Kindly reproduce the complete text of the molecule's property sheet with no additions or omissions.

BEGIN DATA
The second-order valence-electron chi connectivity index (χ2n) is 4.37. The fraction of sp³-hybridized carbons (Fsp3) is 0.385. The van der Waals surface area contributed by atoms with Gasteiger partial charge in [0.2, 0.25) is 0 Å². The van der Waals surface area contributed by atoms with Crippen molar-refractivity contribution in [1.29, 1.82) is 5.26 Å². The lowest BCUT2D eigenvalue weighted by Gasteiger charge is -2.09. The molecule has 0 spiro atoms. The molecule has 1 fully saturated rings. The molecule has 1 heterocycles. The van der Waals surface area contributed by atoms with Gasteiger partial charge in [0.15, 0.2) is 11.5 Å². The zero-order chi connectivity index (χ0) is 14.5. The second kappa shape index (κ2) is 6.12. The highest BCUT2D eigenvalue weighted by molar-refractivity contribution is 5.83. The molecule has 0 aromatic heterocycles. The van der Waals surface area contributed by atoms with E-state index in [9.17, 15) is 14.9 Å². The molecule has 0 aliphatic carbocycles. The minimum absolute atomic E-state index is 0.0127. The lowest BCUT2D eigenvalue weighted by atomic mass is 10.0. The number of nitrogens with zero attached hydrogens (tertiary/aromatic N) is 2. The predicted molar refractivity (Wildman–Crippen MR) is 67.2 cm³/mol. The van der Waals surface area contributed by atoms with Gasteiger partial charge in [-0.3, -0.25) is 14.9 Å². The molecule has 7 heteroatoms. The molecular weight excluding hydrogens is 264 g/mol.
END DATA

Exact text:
The second-order valence-electron chi connectivity index (χ2n) is 4.37. The fraction of sp³-hybridized carbons (Fsp3) is 0.385. The van der Waals surface area contributed by atoms with Gasteiger partial charge in [0.2, 0.25) is 0 Å². The van der Waals surface area contributed by atoms with Crippen molar-refractivity contribution in [1.29, 1.82) is 5.26 Å². The lowest BCUT2D eigenvalue weighted by Gasteiger charge is -2.09. The molecule has 0 spiro atoms. The molecule has 1 fully saturated rings. The molecule has 1 heterocycles. The van der Waals surface area contributed by atoms with Gasteiger partial charge in [0.15, 0.2) is 11.5 Å². The zero-order chi connectivity index (χ0) is 14.5. The second kappa shape index (κ2) is 6.12. The highest BCUT2D eigenvalue weighted by molar-refractivity contribution is 5.83. The molecule has 0 aromatic heterocycles. The van der Waals surface area contributed by atoms with E-state index in [9.17, 15) is 14.9 Å². The molecule has 0 aliphatic carbocycles. The minimum absolute atomic E-state index is 0.0127. The lowest BCUT2D eigenvalue weighted by atomic mass is 10.0. The number of nitrogens with zero attached hydrogens (tertiary/aromatic N) is 2. The predicted molar refractivity (Wildman–Crippen MR) is 67.2 cm³/mol. The van der Waals surface area contributed by atoms with Gasteiger partial charge in [-0.3, -0.25) is 14.9 Å². The molecule has 7 heteroatoms. The molecular weight excluding hydrogens is 264 g/mol.